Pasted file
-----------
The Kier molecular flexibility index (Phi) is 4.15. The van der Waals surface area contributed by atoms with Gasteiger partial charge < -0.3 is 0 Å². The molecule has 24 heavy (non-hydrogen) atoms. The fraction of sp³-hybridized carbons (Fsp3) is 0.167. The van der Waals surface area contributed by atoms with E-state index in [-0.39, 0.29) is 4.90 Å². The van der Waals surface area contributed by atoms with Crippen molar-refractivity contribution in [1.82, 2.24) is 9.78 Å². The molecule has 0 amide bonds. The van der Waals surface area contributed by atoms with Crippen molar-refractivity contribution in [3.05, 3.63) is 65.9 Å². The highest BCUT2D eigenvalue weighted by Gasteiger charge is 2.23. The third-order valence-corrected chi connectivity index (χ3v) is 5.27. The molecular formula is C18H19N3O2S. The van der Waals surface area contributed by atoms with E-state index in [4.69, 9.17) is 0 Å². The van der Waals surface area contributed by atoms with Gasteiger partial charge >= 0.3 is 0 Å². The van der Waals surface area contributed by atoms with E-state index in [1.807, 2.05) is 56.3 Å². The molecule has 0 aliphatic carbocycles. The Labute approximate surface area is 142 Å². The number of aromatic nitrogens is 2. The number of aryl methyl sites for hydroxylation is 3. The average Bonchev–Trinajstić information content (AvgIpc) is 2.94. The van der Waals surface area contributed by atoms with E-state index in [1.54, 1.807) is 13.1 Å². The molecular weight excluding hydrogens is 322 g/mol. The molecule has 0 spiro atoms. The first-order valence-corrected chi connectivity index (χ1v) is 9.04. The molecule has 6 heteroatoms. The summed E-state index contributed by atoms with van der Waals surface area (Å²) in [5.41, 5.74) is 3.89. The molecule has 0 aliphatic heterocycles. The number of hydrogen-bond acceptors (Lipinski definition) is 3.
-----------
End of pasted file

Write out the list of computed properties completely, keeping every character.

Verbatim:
The Kier molecular flexibility index (Phi) is 4.15. The van der Waals surface area contributed by atoms with Gasteiger partial charge < -0.3 is 0 Å². The molecule has 24 heavy (non-hydrogen) atoms. The fraction of sp³-hybridized carbons (Fsp3) is 0.167. The van der Waals surface area contributed by atoms with E-state index in [-0.39, 0.29) is 4.90 Å². The van der Waals surface area contributed by atoms with Crippen molar-refractivity contribution in [1.82, 2.24) is 9.78 Å². The molecule has 0 amide bonds. The van der Waals surface area contributed by atoms with Crippen molar-refractivity contribution in [3.05, 3.63) is 65.9 Å². The highest BCUT2D eigenvalue weighted by Gasteiger charge is 2.23. The third-order valence-corrected chi connectivity index (χ3v) is 5.27. The molecular formula is C18H19N3O2S. The van der Waals surface area contributed by atoms with E-state index in [4.69, 9.17) is 0 Å². The van der Waals surface area contributed by atoms with Gasteiger partial charge >= 0.3 is 0 Å². The van der Waals surface area contributed by atoms with E-state index in [1.807, 2.05) is 56.3 Å². The molecule has 0 aliphatic carbocycles. The Labute approximate surface area is 142 Å². The number of aromatic nitrogens is 2. The number of aryl methyl sites for hydroxylation is 3. The average Bonchev–Trinajstić information content (AvgIpc) is 2.94. The van der Waals surface area contributed by atoms with E-state index in [1.54, 1.807) is 13.1 Å². The molecular weight excluding hydrogens is 322 g/mol. The molecule has 0 spiro atoms. The first-order valence-corrected chi connectivity index (χ1v) is 9.04. The molecule has 6 heteroatoms. The summed E-state index contributed by atoms with van der Waals surface area (Å²) in [5.41, 5.74) is 3.89. The molecule has 0 aliphatic heterocycles. The number of hydrogen-bond acceptors (Lipinski definition) is 3.